Ginseng can cut tiredness caused by cancer
Study of 340 patients
Two months of treatment reduced tiredness
High doses necessary, but proved in blind placebo test
By Rob Waugh
PUBLISHED: 17:17, 4 June 2012 | UPDATED: 07:29, 5 June 2012
Ginseng helps long-term cancer patients fight off the tiredness caused by the condition.
Researchers found high doses of the herb American ginseng over two months reduced cancer-related tiredness in patients more effectively than a placebo.
They studied 340 patients who had completed cancer treatment or were being treated for cancer at one of 40 community medical centres.
Researchers found high doses of the herb American ginseng over two months reduced cancer-related tiredness in patients more effectively than a placebo
Sixty per cent of the patients studied had breast cancer.
Each day, those taking part received a placebo or 2,000 milligrams of ginseng administered in capsules containing pure, ground American ginseng root.
Researcher Doctor Debra Barton, of the Mayo Clinic Cancer Centre in the United States, said: ‘Off-the-shelf ginseng is sometimes processed using ethanol, which can give it oestrogen-like properties that may be harmful to breast cancer patients.’
At four weeks, the pure ginseng provided only a slight improvement in fatigue symptoms.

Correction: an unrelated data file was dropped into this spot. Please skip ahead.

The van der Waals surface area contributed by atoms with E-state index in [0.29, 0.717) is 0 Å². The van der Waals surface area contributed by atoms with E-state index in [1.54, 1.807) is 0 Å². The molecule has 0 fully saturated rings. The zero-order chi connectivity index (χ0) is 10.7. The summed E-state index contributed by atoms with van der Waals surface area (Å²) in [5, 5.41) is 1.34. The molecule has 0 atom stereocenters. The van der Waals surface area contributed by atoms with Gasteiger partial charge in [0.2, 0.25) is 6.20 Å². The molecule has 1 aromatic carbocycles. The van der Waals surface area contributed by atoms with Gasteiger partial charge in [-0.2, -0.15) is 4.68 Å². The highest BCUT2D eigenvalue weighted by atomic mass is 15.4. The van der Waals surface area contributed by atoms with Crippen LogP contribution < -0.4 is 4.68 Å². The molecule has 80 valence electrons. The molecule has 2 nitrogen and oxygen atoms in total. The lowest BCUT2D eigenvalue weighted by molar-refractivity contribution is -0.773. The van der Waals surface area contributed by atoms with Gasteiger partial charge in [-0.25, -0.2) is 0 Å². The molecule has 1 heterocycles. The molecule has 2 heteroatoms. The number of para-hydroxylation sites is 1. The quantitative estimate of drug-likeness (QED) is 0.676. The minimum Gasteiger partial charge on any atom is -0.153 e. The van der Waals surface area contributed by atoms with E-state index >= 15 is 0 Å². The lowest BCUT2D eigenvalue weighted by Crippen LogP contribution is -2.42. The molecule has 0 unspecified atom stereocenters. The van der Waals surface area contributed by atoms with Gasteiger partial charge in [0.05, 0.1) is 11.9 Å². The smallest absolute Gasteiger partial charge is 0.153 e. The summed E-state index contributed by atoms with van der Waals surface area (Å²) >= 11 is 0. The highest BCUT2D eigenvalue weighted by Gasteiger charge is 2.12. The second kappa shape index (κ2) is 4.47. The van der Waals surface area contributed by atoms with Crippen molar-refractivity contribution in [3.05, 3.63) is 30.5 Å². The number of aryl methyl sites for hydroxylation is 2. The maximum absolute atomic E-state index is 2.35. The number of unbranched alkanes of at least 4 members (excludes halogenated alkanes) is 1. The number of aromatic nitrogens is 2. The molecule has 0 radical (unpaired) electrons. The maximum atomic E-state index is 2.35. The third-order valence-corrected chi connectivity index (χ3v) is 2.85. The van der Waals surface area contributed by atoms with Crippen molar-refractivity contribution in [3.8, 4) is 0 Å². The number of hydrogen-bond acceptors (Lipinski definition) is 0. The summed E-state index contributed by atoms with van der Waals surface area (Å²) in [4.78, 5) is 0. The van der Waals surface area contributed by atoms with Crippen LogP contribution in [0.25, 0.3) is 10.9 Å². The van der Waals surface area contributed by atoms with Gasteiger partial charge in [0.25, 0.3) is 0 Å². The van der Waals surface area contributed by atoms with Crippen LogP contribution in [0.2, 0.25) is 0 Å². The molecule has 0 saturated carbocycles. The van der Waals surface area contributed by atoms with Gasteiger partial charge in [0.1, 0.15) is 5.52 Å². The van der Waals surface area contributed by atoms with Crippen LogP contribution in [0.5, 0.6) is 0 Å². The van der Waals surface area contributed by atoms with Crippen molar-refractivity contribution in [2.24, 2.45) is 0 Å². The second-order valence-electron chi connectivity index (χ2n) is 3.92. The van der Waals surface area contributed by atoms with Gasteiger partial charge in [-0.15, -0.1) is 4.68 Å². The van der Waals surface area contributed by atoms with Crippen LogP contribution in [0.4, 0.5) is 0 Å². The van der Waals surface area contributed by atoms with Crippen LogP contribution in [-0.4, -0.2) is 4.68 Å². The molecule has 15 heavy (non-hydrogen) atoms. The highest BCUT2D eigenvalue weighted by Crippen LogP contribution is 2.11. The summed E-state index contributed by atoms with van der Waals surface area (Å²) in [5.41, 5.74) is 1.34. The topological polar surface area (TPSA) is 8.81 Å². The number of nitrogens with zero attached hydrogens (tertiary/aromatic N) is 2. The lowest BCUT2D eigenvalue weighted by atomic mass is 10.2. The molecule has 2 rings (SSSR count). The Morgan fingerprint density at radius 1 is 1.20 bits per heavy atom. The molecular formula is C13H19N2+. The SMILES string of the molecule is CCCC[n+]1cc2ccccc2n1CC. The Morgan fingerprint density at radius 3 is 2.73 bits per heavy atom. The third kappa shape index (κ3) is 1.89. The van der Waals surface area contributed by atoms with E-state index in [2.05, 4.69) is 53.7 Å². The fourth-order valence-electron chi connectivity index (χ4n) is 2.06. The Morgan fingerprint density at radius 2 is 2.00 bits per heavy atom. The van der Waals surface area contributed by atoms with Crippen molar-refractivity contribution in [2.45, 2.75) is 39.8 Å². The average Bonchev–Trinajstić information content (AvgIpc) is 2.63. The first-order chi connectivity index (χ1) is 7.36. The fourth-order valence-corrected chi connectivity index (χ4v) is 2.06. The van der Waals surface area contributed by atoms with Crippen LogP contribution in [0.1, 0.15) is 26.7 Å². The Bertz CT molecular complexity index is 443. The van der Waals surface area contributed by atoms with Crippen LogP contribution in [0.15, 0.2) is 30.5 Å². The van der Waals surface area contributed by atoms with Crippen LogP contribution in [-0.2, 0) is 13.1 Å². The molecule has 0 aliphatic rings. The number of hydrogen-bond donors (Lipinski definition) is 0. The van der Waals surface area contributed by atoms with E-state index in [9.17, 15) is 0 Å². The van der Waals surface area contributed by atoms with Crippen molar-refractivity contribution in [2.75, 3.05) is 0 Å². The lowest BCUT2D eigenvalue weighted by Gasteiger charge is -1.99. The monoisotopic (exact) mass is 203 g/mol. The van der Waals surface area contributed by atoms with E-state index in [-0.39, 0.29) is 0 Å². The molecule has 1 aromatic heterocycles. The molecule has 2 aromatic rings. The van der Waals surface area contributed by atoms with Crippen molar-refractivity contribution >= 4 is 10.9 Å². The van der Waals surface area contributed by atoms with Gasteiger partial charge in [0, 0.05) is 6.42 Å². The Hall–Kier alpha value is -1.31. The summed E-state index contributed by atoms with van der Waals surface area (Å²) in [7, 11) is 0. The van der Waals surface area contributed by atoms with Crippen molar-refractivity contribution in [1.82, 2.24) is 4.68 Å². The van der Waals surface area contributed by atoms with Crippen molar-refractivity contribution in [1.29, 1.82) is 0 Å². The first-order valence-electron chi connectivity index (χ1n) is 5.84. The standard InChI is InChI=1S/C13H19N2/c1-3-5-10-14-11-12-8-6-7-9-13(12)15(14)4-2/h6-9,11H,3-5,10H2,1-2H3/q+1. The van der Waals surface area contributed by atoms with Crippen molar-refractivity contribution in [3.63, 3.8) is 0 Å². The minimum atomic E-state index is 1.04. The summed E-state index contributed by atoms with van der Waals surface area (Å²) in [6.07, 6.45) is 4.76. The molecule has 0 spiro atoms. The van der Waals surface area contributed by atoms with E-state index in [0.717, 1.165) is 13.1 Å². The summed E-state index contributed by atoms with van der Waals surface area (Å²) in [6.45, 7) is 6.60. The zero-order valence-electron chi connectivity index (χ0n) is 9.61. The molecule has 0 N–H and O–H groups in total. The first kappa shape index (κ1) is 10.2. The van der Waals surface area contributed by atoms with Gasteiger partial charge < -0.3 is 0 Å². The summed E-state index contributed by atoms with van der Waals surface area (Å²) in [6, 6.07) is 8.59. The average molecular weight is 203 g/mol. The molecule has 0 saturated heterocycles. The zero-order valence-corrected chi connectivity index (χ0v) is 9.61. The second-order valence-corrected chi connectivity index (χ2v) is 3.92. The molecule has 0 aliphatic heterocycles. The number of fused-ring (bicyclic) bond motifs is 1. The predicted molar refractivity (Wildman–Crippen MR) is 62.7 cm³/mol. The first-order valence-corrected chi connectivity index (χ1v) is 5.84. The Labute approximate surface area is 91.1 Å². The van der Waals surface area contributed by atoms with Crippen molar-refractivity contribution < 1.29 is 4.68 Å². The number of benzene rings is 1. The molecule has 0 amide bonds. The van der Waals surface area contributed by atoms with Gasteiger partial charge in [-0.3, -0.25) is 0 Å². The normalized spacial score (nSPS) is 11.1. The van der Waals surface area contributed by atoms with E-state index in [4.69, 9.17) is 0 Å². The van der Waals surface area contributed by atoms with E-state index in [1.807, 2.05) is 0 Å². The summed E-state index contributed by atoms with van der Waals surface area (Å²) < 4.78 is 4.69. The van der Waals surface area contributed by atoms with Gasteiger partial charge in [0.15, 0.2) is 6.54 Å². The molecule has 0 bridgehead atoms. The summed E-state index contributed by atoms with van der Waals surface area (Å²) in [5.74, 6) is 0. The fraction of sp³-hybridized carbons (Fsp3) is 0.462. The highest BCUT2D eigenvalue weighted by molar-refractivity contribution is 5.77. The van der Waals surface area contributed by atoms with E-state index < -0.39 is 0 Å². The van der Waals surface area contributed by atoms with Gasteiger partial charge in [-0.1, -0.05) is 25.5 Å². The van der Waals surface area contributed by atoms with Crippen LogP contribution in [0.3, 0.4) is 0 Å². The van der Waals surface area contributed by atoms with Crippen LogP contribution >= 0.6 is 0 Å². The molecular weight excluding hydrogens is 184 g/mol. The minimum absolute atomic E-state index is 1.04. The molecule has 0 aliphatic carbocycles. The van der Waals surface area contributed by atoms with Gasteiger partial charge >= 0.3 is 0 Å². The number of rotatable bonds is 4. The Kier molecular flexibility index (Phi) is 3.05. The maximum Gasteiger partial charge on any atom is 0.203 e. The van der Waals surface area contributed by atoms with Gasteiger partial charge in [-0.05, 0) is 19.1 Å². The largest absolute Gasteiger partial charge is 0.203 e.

However, at eight weeks, ginseng offered cancer patients significant improvement in general exhaustion – feelings of being ‘worn out,’ ‘fatigued,’ ‘sluggish,’ ‘run-down,’ or ‘tired’ – compared to the placebo group.
Dr Barton said: ‘After eight weeks, we saw a 20-point improvement in fatigue in cancer patients, measured on a 100-point, standardized fatigue scale.’
And she said the herb had no apparent side effects.
Ginseng has long been used in traditional Chinese medicine as a natural energy booster. Until this study, its effects had not been tested extensively against the debilitating fatigue that occurs in up to 90 per cent of cancer patients.
Fatigue in cancer patients has been linked to an increase in the immune system’s inflammatory cytokines as well as poorly regulated levels of the stress-hormone cortisol.
Ginseng’s active ingredients, called ginsenosides, have been shown in animal studies to reduce cytokines related to inflammation and help regulate cortisol levels.
Dr Barton’s next study is to look closely at ginseng’s effects on the specific biomarkers for fatigue.
She added: ‘Cancer is a prolonged chronic stress experience and the effects can last 10 years beyond diagnosis and treatment.
‘If we can help the body be better modulated throughout treatment with the use of ginseng, we may be able to prevent severe long-term fatigue.’
The findings were due to be presented at the American Society of Clinical Oncology’s annual meeting.